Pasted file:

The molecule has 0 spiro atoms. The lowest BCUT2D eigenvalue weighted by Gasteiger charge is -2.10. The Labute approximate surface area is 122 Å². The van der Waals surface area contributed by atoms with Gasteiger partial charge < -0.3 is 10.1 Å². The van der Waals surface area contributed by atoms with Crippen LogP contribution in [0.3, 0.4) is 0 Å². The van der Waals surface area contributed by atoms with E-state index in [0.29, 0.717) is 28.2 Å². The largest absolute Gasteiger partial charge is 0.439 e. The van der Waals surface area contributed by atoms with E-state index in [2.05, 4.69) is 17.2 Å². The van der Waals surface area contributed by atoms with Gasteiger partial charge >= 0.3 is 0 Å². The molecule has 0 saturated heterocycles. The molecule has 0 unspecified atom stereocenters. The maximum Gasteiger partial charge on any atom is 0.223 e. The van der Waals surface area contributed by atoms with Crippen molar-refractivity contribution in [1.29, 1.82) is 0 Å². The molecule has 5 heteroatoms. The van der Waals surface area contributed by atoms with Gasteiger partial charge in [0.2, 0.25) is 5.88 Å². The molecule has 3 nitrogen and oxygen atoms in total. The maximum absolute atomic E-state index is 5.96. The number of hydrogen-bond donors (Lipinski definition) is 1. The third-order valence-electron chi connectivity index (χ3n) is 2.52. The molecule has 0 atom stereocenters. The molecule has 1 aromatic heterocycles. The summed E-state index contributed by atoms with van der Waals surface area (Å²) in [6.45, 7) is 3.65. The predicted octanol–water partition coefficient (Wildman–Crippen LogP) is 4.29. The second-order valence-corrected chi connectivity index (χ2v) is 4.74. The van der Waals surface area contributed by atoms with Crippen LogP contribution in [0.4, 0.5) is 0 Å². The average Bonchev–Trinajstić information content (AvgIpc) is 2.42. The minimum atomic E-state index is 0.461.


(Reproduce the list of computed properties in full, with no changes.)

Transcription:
The molecule has 0 spiro atoms. The lowest BCUT2D eigenvalue weighted by Gasteiger charge is -2.10. The Labute approximate surface area is 122 Å². The van der Waals surface area contributed by atoms with Gasteiger partial charge < -0.3 is 10.1 Å². The van der Waals surface area contributed by atoms with Crippen LogP contribution in [0.3, 0.4) is 0 Å². The van der Waals surface area contributed by atoms with E-state index in [0.29, 0.717) is 28.2 Å². The largest absolute Gasteiger partial charge is 0.439 e. The van der Waals surface area contributed by atoms with E-state index in [2.05, 4.69) is 17.2 Å². The van der Waals surface area contributed by atoms with Gasteiger partial charge >= 0.3 is 0 Å². The molecule has 0 saturated heterocycles. The molecule has 0 unspecified atom stereocenters. The maximum Gasteiger partial charge on any atom is 0.223 e. The van der Waals surface area contributed by atoms with Crippen molar-refractivity contribution in [1.29, 1.82) is 0 Å². The molecule has 5 heteroatoms. The van der Waals surface area contributed by atoms with Gasteiger partial charge in [0.2, 0.25) is 5.88 Å². The molecule has 3 nitrogen and oxygen atoms in total. The maximum absolute atomic E-state index is 5.96. The number of hydrogen-bond donors (Lipinski definition) is 1. The third-order valence-electron chi connectivity index (χ3n) is 2.52. The molecule has 0 atom stereocenters. The molecule has 1 aromatic heterocycles. The summed E-state index contributed by atoms with van der Waals surface area (Å²) in [6.45, 7) is 3.65. The predicted octanol–water partition coefficient (Wildman–Crippen LogP) is 4.29. The second-order valence-corrected chi connectivity index (χ2v) is 4.74. The van der Waals surface area contributed by atoms with Crippen LogP contribution in [0.4, 0.5) is 0 Å². The average Bonchev–Trinajstić information content (AvgIpc) is 2.42. The minimum atomic E-state index is 0.461.